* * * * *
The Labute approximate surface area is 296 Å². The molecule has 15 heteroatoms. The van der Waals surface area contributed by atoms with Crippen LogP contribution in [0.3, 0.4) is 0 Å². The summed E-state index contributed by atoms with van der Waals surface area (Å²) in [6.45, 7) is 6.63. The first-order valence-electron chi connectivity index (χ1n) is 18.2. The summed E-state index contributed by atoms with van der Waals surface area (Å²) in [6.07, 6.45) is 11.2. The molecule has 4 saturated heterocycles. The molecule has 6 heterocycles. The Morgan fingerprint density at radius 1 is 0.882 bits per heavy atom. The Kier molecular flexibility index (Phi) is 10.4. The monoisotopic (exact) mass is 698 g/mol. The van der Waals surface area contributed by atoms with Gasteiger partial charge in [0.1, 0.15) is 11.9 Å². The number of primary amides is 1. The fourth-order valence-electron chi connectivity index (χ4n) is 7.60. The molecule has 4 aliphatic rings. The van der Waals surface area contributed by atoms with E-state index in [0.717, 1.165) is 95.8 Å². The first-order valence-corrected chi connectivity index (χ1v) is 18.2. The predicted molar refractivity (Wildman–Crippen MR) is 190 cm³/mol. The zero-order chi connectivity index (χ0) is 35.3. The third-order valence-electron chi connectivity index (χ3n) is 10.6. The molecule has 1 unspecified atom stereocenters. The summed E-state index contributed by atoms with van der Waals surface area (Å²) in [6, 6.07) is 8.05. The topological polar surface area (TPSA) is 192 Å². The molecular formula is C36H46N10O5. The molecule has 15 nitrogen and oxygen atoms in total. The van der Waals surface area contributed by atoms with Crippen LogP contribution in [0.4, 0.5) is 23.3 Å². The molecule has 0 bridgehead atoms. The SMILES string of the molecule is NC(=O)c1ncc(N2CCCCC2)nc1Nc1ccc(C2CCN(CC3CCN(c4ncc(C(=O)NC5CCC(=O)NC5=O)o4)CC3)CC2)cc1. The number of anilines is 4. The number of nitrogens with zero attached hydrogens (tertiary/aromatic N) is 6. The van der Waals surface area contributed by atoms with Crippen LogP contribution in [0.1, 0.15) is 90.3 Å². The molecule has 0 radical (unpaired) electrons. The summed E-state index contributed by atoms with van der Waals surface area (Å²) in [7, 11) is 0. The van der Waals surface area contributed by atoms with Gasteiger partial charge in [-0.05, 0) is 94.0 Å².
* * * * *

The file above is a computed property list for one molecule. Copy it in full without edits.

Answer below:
The Labute approximate surface area is 296 Å². The molecule has 15 heteroatoms. The van der Waals surface area contributed by atoms with Crippen LogP contribution in [0.3, 0.4) is 0 Å². The summed E-state index contributed by atoms with van der Waals surface area (Å²) in [6.45, 7) is 6.63. The first-order valence-electron chi connectivity index (χ1n) is 18.2. The summed E-state index contributed by atoms with van der Waals surface area (Å²) in [6.07, 6.45) is 11.2. The molecule has 4 saturated heterocycles. The molecule has 6 heterocycles. The Morgan fingerprint density at radius 1 is 0.882 bits per heavy atom. The Kier molecular flexibility index (Phi) is 10.4. The monoisotopic (exact) mass is 698 g/mol. The van der Waals surface area contributed by atoms with Gasteiger partial charge in [0.1, 0.15) is 11.9 Å². The number of primary amides is 1. The fourth-order valence-electron chi connectivity index (χ4n) is 7.60. The molecule has 4 aliphatic rings. The van der Waals surface area contributed by atoms with E-state index in [0.717, 1.165) is 95.8 Å². The first-order valence-corrected chi connectivity index (χ1v) is 18.2. The predicted molar refractivity (Wildman–Crippen MR) is 190 cm³/mol. The zero-order chi connectivity index (χ0) is 35.3. The third-order valence-electron chi connectivity index (χ3n) is 10.6. The molecule has 1 unspecified atom stereocenters. The summed E-state index contributed by atoms with van der Waals surface area (Å²) in [6, 6.07) is 8.05. The topological polar surface area (TPSA) is 192 Å². The molecular formula is C36H46N10O5. The molecule has 15 nitrogen and oxygen atoms in total. The van der Waals surface area contributed by atoms with Crippen LogP contribution in [0.4, 0.5) is 23.3 Å². The molecule has 0 bridgehead atoms. The SMILES string of the molecule is NC(=O)c1ncc(N2CCCCC2)nc1Nc1ccc(C2CCN(CC3CCN(c4ncc(C(=O)NC5CCC(=O)NC5=O)o4)CC3)CC2)cc1. The number of anilines is 4. The number of nitrogens with zero attached hydrogens (tertiary/aromatic N) is 6. The van der Waals surface area contributed by atoms with Crippen LogP contribution in [0.1, 0.15) is 90.3 Å². The molecule has 0 radical (unpaired) electrons. The summed E-state index contributed by atoms with van der Waals surface area (Å²) in [7, 11) is 0. The van der Waals surface area contributed by atoms with Gasteiger partial charge in [-0.05, 0) is 94.0 Å².